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EXTRACT FROM CHAPTER 2

The world seen from a porthole.

…….In the early years of my life I was accustomed to living with serenity and spontaneity, because the only rules I had to respect were those of home and, naively, I had never asked myself whether out of my house there were other rules: just I saw something on a shelf and I’d reach across my hand to touch it and pick it up. I had to investigate, hear and record. A child’s curiosity is boundless, maybe that’s why they are all a bit rebels from small, but it is also normal. Life is a gift and I think we are aware of it only at the beginning of our existence, when we live calmly without fuss absurd, abstruse and incomprehensible rules; to burn is a bit like finish thrown into a crowd of people at the market. Our eyes fill colors of clothes of passers-by and we were so taken by the goods on display, that the fact to be there, it invests us like an explosion; so, we do not focus well on the rules that govern that fiber of the universe, we simply enjoy it as long as we can.

From the car window that drove my mother, I saw scroll fields, homes and people like a series of photographs in bright colors. I was kidnapped by the succession of images; memorized landmarks, like a tree or a wall and marveling my own ability to memorize the places I had seen.  Some nights we went out all three together drive: I was sitting behind, my mother was sitting in the passenger seat, next to my father, who was at the wheel. The dark outside enveloped the car like a blanket and I loved lying down on those seats slightly inclined towards the bonnet, too dark as night. The only flashes that lit up the interior of the car were my father’s cigarette Firefly orange and colored dots of the dashboard: from my kennel I saw those colored stars, while my parents who, with their whispering, to reconcile my sleep, enveloped by the rumbling of the motor car, which he had on me the same soporific effect of the wind that howled outside our House.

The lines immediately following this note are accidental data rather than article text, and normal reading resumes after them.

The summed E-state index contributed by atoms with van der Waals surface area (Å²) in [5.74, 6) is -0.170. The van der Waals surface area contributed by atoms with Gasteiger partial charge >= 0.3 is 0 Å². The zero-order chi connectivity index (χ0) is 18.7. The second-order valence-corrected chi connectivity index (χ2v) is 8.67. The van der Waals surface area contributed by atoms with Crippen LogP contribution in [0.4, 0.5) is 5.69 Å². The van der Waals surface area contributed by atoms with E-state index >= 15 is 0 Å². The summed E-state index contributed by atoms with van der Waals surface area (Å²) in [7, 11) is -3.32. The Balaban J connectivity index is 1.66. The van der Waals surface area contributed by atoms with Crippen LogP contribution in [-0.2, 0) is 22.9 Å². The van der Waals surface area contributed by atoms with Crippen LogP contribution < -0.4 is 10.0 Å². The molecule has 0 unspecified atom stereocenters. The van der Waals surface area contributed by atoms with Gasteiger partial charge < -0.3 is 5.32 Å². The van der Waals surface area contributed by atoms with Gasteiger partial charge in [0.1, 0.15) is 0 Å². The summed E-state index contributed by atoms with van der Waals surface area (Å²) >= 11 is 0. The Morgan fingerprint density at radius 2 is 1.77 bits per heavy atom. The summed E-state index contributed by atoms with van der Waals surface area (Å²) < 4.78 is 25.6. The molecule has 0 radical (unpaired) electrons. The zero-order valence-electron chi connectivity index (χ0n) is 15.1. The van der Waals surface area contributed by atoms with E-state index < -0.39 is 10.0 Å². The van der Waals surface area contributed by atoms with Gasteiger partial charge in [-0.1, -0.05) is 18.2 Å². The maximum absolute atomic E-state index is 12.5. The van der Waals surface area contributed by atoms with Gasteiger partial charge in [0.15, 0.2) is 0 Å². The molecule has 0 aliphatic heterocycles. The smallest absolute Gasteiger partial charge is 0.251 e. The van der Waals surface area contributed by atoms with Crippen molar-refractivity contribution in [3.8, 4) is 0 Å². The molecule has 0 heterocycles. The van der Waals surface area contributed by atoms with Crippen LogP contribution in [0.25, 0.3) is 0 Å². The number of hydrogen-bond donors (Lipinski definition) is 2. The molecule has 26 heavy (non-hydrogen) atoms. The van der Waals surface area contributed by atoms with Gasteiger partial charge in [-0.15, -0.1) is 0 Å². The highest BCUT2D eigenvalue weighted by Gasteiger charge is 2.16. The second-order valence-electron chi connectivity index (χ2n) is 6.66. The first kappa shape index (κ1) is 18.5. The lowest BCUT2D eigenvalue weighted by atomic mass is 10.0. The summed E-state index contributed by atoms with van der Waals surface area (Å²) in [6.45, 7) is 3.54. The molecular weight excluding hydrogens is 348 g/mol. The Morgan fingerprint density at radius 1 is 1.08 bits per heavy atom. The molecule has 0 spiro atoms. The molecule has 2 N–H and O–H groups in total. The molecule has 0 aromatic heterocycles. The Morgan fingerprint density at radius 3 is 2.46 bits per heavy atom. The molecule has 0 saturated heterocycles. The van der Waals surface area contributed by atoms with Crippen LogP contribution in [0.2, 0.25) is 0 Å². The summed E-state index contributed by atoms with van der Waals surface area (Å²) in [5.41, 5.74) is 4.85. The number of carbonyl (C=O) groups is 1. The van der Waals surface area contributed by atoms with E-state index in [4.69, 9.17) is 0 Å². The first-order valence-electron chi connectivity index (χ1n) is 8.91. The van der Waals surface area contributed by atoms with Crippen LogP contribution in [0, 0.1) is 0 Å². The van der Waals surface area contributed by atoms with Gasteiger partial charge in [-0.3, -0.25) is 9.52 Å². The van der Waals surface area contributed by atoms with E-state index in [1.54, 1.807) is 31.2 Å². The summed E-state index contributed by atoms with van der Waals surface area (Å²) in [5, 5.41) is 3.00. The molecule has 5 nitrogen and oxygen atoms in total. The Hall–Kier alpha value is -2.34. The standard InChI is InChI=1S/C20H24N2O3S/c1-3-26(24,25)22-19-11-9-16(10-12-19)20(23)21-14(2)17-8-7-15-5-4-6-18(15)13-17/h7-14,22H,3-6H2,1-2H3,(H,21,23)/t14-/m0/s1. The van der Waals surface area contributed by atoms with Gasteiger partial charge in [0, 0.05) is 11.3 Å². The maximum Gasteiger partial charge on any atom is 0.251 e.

EXTRACT FROM CHAPTER 4

Return to normality.

…….Going forward slowly in this oppressive mechanism with which you will harden the heart with the sole purpose of annihilating the child in you, convincing you that childhood is stupid stuff and that adulthood is your only and unavoidable goal, you will wake up one day of your youth, in a life suffered and never really lived, where the only anchor of salvation is the fantasy, that magical third eye that allowed you to see everything under a different light: childhood would make the ugliest place on the face of the Earth, magical and full of wonders. In the immediate adolescence grow involves an awareness and the acquisition of the consciousness of the sad reality that surrounds us, that with brushstrokes, more and more dipped of a dense ash gray, ash cover up to make it disappear completely the beauty of any place, bringing to light , as in an archaeological excavation, the bones of the raw and ruthless essence of life.

EXTRACT FROM CHAPTER 8

The Poet.

The habit and the exercise of writing awakened in me the perceptions I did not yet know to possess; in my soul there was a Poet, timid and fearful of human beings, whose intrigued gaze allowed me to see the surrounding environment under different aspects. With the arrival of autumn, the hills of the Ferro Monalatto bloom new life; the vineyards arranged disorderly on the slopes of the hills, wear colorful clothes, the palm leaves go from red to intense yellow, from green to brown and communicate, with these nuances worthy of a painter, a warmth that warms the heart. The acacia woods are lit with that yellow that contains all the strength of the sun, the pine woods keep a dark and shady green and the fields, whose borders of wild bushes wear a reddish worthy of royal clothes, they pale, as if they were afraid of the arrival of the harsh winter.